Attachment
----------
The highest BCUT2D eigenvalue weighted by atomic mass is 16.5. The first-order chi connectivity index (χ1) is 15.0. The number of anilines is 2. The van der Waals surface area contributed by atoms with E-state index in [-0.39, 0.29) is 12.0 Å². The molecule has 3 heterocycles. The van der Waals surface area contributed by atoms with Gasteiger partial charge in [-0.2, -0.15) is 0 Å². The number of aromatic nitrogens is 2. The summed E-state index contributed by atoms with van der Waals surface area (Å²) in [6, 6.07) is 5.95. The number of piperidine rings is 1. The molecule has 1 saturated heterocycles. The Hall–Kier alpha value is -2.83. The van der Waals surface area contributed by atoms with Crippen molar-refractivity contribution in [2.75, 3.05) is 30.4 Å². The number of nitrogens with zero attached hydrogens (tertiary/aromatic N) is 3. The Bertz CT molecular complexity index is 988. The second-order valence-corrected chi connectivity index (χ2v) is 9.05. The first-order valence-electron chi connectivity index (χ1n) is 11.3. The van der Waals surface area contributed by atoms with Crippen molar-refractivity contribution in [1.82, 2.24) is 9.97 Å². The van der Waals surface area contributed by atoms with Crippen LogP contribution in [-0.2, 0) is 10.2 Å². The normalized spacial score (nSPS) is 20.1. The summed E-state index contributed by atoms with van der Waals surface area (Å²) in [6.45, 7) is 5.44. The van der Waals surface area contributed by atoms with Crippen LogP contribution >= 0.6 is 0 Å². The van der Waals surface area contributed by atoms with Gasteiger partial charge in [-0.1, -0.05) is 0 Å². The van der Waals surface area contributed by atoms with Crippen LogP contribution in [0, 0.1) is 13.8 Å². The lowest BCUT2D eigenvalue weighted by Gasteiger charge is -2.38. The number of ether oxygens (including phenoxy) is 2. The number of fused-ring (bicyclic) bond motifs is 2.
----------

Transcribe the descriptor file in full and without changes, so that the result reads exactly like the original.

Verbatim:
The highest BCUT2D eigenvalue weighted by atomic mass is 16.5. The first-order chi connectivity index (χ1) is 15.0. The number of anilines is 2. The van der Waals surface area contributed by atoms with E-state index in [-0.39, 0.29) is 12.0 Å². The molecule has 3 heterocycles. The van der Waals surface area contributed by atoms with Gasteiger partial charge in [-0.2, -0.15) is 0 Å². The number of aromatic nitrogens is 2. The summed E-state index contributed by atoms with van der Waals surface area (Å²) in [6, 6.07) is 5.95. The number of piperidine rings is 1. The molecule has 1 saturated heterocycles. The Hall–Kier alpha value is -2.83. The van der Waals surface area contributed by atoms with Crippen molar-refractivity contribution in [2.75, 3.05) is 30.4 Å². The number of nitrogens with zero attached hydrogens (tertiary/aromatic N) is 3. The Bertz CT molecular complexity index is 988. The second-order valence-corrected chi connectivity index (χ2v) is 9.05. The first-order valence-electron chi connectivity index (χ1n) is 11.3. The van der Waals surface area contributed by atoms with Crippen molar-refractivity contribution in [1.82, 2.24) is 9.97 Å². The van der Waals surface area contributed by atoms with Crippen LogP contribution in [-0.2, 0) is 10.2 Å². The normalized spacial score (nSPS) is 20.1. The summed E-state index contributed by atoms with van der Waals surface area (Å²) in [6.45, 7) is 5.44. The van der Waals surface area contributed by atoms with Crippen LogP contribution >= 0.6 is 0 Å². The van der Waals surface area contributed by atoms with Gasteiger partial charge in [-0.1, -0.05) is 0 Å². The van der Waals surface area contributed by atoms with Crippen LogP contribution in [0, 0.1) is 13.8 Å². The lowest BCUT2D eigenvalue weighted by Gasteiger charge is -2.38. The number of ether oxygens (including phenoxy) is 2. The number of fused-ring (bicyclic) bond motifs is 2.